Autism Awareness

A week ago the Centers for Disease Control reported that the autism rate is now 1 in 88 children, a significant increase since 2000 when the rate was 1 in 150 children. In the weeks to come much will be written about why the increase, and what is being done to deal with this epidemic.

Because I work with children on the spectrum, I will be asked my opinion about why the rise in autism and my answer today is the same as it was last year and the year before that. I, like many in the field, believe environmental toxins coupled with genetic factors are most likely the leading causes to autism. I also believe that children with autism can get well, recover and even lose their diagnosis. I have been fortunate to see recovery happen, and it does so but not without a great deal of commitment and dedication by the family and many treatment providers.

How does recovery happen? There is no magic bullet that is for sure. Research suggests that early intervention is critical in treating children with autism. It has been my experience that therapies alone are not enough. Why, because many children with autism have difficulty detoxifying toxins which result in compromised immune systems that ultimately lead to a myriad of health problems. To me it’s simple, children who are not well, cannot learn. In my practice I have seen children who utilize a more holistic approach, including alternative therapies such as special diets, and homotoxicology, in combination with traditional therapies report significant improvements in their overall health. In many cases, health related symptoms resolve within the first few months and rapid progress is noted.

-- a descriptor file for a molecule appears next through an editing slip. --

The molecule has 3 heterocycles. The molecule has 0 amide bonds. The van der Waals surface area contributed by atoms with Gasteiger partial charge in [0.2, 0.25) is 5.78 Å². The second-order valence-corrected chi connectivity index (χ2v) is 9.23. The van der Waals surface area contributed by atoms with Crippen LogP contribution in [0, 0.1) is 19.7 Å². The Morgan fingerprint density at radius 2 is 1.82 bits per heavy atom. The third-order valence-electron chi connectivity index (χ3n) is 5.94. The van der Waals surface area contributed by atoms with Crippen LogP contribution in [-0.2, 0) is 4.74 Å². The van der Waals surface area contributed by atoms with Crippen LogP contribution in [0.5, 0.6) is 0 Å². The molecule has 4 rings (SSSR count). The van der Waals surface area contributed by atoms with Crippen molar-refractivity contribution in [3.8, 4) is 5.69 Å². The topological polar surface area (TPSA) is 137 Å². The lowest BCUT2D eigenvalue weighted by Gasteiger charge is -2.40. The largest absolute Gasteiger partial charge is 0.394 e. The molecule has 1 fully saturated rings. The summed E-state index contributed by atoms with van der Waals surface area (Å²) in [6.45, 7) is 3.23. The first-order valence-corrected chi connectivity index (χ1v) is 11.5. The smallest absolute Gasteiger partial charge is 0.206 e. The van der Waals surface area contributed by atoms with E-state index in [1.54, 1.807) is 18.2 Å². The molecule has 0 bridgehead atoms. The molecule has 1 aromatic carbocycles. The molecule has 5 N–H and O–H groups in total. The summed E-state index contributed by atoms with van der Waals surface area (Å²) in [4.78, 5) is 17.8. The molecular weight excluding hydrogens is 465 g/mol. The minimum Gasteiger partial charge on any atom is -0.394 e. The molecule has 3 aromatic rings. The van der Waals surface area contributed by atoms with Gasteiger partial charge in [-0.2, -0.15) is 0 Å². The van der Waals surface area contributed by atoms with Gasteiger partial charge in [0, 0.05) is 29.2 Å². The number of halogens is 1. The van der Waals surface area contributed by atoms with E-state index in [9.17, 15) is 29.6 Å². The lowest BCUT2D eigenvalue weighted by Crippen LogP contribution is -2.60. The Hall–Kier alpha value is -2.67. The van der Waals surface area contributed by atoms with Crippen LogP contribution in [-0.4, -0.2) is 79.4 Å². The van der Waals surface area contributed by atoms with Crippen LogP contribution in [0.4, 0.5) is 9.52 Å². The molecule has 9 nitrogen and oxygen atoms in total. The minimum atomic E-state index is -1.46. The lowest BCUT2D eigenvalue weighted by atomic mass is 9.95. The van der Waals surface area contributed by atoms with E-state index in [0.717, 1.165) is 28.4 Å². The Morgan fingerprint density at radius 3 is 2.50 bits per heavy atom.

If you are looking for additional information on homotoxicology or a holistic approach to treating autism, please go to my website www.essentialhealingsolutions.net .

References:
CDC. Prevalence of autism spectrum disorders—Autism and Developmental Disabilities Monitoring Network, fourteen sites, United States, 2008. MMWR March 30, 2012 / 61(SS03); 1-19
http://articles.cnn.com/2009-11-30/health/autism.study_1_autism-applied-behavioral-analysis-geraldine-dawson/2?_s=PM:HEALTH

*